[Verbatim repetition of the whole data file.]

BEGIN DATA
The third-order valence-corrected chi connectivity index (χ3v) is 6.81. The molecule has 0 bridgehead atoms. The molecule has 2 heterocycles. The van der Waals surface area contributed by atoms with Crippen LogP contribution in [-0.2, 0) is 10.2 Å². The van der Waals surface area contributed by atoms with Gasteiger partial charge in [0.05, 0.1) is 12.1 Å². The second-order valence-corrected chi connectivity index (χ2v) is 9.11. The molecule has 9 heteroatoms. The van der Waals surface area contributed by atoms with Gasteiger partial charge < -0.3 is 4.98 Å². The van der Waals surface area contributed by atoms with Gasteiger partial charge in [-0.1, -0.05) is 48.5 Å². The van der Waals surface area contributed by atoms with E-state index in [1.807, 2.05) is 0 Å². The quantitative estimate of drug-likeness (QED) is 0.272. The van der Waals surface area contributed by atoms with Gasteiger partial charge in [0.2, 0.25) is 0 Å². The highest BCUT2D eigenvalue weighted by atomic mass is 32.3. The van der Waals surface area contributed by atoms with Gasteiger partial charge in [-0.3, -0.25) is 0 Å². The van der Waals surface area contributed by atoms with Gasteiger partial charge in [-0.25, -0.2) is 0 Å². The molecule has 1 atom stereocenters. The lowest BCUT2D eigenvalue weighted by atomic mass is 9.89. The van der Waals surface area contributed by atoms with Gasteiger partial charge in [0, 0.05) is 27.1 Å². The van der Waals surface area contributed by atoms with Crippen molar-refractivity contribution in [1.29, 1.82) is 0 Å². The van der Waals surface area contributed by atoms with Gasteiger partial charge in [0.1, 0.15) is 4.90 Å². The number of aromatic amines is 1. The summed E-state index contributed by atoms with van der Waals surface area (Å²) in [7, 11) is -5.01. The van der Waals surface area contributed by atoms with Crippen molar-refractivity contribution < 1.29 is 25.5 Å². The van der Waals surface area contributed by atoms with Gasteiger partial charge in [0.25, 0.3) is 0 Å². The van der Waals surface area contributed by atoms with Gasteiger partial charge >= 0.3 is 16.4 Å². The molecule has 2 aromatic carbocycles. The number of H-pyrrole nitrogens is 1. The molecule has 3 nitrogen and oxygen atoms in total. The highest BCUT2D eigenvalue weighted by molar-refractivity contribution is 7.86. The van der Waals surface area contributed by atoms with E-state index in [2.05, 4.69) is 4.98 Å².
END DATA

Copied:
The third-order valence-corrected chi connectivity index (χ3v) is 6.81. The molecule has 0 bridgehead atoms. The molecule has 2 heterocycles. The van der Waals surface area contributed by atoms with Crippen LogP contribution in [-0.2, 0) is 10.2 Å². The van der Waals surface area contributed by atoms with Gasteiger partial charge in [0.05, 0.1) is 12.1 Å². The second-order valence-corrected chi connectivity index (χ2v) is 9.11. The molecule has 9 heteroatoms. The van der Waals surface area contributed by atoms with Gasteiger partial charge < -0.3 is 4.98 Å². The van der Waals surface area contributed by atoms with Gasteiger partial charge in [-0.1, -0.05) is 48.5 Å². The van der Waals surface area contributed by atoms with E-state index in [1.807, 2.05) is 0 Å². The quantitative estimate of drug-likeness (QED) is 0.272. The van der Waals surface area contributed by atoms with Gasteiger partial charge in [0.2, 0.25) is 0 Å². The highest BCUT2D eigenvalue weighted by atomic mass is 32.3. The van der Waals surface area contributed by atoms with Gasteiger partial charge in [-0.3, -0.25) is 0 Å². The van der Waals surface area contributed by atoms with Gasteiger partial charge in [-0.25, -0.2) is 0 Å². The molecule has 1 atom stereocenters. The lowest BCUT2D eigenvalue weighted by atomic mass is 9.89. The van der Waals surface area contributed by atoms with Gasteiger partial charge in [0, 0.05) is 27.1 Å². The van der Waals surface area contributed by atoms with Crippen molar-refractivity contribution in [1.29, 1.82) is 0 Å². The van der Waals surface area contributed by atoms with Gasteiger partial charge in [0.1, 0.15) is 4.90 Å². The number of aromatic amines is 1. The summed E-state index contributed by atoms with van der Waals surface area (Å²) in [7, 11) is -5.01. The van der Waals surface area contributed by atoms with Crippen molar-refractivity contribution < 1.29 is 25.5 Å². The van der Waals surface area contributed by atoms with Gasteiger partial charge in [0.25, 0.3) is 0 Å². The van der Waals surface area contributed by atoms with Gasteiger partial charge >= 0.3 is 16.4 Å². The molecule has 2 aromatic carbocycles. The number of H-pyrrole nitrogens is 1. The molecule has 3 nitrogen and oxygen atoms in total. The highest BCUT2D eigenvalue weighted by molar-refractivity contribution is 7.86. The van der Waals surface area contributed by atoms with E-state index in [2.05, 4.69) is 4.98 Å².